Title

Weaponizing Anthropology: Social Science in Service of the Militarized State

Streaming Media

Document Type

Video File

Duration

1 hour 24 minutes 41 seconds

Publication Date

4-24-2012

Disciplines

Anthropology | Cultural History | Military History | Social and Cultural Anthropology | Social History | United States History

Abstract

Dr. David Price (professor of anthropology and sociology at Saint Martin's University) traces some of anthropology's historical roots, including links to colonial, military, and intelligence projects. He also focuses on a range of post-9/11 developments from Human Terrain to CIA campus centers and CIA-linked funding opportunities, and he provides some comments about future changes.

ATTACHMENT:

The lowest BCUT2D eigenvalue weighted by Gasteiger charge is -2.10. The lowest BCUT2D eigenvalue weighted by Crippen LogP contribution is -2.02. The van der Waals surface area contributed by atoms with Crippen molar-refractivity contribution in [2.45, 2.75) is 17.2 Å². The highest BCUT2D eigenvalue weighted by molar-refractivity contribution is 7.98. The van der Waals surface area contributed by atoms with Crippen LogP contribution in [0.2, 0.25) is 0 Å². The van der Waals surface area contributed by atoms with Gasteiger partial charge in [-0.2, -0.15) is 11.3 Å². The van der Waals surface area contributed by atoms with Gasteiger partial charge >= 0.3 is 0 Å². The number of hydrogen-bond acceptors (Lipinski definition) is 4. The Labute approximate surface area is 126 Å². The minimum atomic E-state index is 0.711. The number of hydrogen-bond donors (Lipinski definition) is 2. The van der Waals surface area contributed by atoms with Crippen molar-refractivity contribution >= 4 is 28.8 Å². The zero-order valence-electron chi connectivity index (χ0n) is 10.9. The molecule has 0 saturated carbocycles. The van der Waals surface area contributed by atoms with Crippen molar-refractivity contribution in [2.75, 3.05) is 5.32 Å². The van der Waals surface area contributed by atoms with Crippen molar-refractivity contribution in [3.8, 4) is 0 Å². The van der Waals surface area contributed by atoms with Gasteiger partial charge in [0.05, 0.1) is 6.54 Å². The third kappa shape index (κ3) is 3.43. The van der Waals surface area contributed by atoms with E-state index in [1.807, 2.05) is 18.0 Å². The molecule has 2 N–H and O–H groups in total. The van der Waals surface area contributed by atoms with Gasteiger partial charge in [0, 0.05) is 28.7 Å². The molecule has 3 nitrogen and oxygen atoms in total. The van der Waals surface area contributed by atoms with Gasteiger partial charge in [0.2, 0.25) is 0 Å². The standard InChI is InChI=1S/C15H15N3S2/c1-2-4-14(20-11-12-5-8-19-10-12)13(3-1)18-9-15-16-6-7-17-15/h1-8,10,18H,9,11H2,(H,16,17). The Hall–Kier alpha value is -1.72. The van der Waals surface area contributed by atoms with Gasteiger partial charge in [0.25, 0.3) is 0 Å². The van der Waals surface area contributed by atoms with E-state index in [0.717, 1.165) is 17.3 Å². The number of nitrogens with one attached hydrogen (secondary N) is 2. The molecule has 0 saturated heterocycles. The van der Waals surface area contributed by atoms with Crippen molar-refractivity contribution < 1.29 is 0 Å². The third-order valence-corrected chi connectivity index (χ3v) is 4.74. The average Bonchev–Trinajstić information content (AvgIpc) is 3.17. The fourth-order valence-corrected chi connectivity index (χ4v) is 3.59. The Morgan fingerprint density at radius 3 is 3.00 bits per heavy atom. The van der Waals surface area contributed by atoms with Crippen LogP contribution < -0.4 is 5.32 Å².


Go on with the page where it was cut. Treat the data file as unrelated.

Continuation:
Price has developed an ambitious and innovative project examining the uneasy relationship between professional anthropologists and various agencies of the United States government since World War II and the Cold War/McCarthy era. According to Price, even as some prominent anthropologists and the American Anthropological Association were complicit with the government's threats to academic freedom, government agencies largely neglected anthropological insights and selectively gleaned ethnographic knowledge as part of various military and intelligence efforts.

This lecture is the 8th annual anthropology lecture at Linfield College. The annual anthropology lecture showcases diverse perspectives from all four subfields of anthropology.

Comments

Sponsored by the Linfield College Sociology and Anthropology Department.

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